Kevin Bae

Non-Social in a Socially Networked World

Israel showing true efficacy of the Pfizer vaccine

Pfizer is largely the vaccine distributed throughout Israel. It’s not turning out so well after 8 months. The best thing about governments is that when something isn’t working their solution is always that we just didn’t do enough of it. So, let’s roll out the boosters!

The vast majority of Israel’s older population had received two doses of the Pfizer-BioNTech vaccine by the end of February, and by now about 78 percent of the population 12 and older are fully vaccinated.

The vaccine is still believed to help prevent severe illness in those who do become infected, though some Israeli data suggests the possibility of an increased risk of severe disease among those who received early vaccinations. The number of deaths in Israel has climbed in the past month as the infection rate increased.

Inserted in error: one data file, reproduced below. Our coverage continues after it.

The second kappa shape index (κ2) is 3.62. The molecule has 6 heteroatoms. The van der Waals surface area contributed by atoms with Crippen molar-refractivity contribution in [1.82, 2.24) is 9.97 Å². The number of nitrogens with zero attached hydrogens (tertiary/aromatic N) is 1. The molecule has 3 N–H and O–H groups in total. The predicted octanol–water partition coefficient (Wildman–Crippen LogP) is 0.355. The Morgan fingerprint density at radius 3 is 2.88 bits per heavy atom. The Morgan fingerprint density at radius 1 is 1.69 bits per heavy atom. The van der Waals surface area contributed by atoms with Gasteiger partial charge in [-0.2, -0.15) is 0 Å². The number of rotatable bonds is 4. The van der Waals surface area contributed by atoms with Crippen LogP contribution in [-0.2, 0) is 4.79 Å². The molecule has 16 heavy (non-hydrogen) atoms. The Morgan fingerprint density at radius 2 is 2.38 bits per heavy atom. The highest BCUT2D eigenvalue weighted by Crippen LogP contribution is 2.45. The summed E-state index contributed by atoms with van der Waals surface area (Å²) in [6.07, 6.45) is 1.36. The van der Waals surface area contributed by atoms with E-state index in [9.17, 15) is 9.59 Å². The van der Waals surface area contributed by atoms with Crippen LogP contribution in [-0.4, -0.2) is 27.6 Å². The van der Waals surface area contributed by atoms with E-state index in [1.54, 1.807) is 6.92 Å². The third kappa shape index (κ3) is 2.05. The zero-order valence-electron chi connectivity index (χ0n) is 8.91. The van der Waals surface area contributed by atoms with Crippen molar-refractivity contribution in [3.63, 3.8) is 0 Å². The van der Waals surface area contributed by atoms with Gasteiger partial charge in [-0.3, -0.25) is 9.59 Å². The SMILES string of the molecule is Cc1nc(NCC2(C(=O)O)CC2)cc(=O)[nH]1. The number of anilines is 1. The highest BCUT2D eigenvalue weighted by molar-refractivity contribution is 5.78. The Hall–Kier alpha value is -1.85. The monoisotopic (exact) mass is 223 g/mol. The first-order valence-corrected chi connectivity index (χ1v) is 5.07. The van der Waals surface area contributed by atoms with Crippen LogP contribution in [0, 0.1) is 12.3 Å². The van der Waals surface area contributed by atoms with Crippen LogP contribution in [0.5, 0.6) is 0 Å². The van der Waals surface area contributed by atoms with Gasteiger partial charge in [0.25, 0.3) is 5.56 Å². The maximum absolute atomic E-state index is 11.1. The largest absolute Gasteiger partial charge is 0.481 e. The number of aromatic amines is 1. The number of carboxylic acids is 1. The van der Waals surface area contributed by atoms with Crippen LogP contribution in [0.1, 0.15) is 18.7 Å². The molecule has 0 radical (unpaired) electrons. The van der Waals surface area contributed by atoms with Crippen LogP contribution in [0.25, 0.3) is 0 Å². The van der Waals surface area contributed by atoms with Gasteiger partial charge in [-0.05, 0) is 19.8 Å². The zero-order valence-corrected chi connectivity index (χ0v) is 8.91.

New York Times

What good is a vaccine that doesn’t produce immunity longer than 8 months? Seems less effective than the flu shot which is pushed yearly.

Out of a population of nine million, about a million eligible Israelis have so far opted not to get vaccinated at all. And among the fully inoculated, Israeli scientists have found growing evidence of waning immunity, particularly among the older population who were vaccinated first.

Data published by Israel’s Ministry of Health in late July suggested that the Pfizer shot was just 39 percent effective against preventing infection in the country in late June and early July, compared with 95 percent from January to early April.

New York Times

And funny enough the Orthodox communities, which are largely unvaccinated, are doing better than the vaccinated communities.

Unlike previous epicenters of infection in Israel’s crowded, less-vaccinated ultra-Orthodox communities, this scourge primarily took hold in well-vaccinated, middle-class suburbs.

New York Times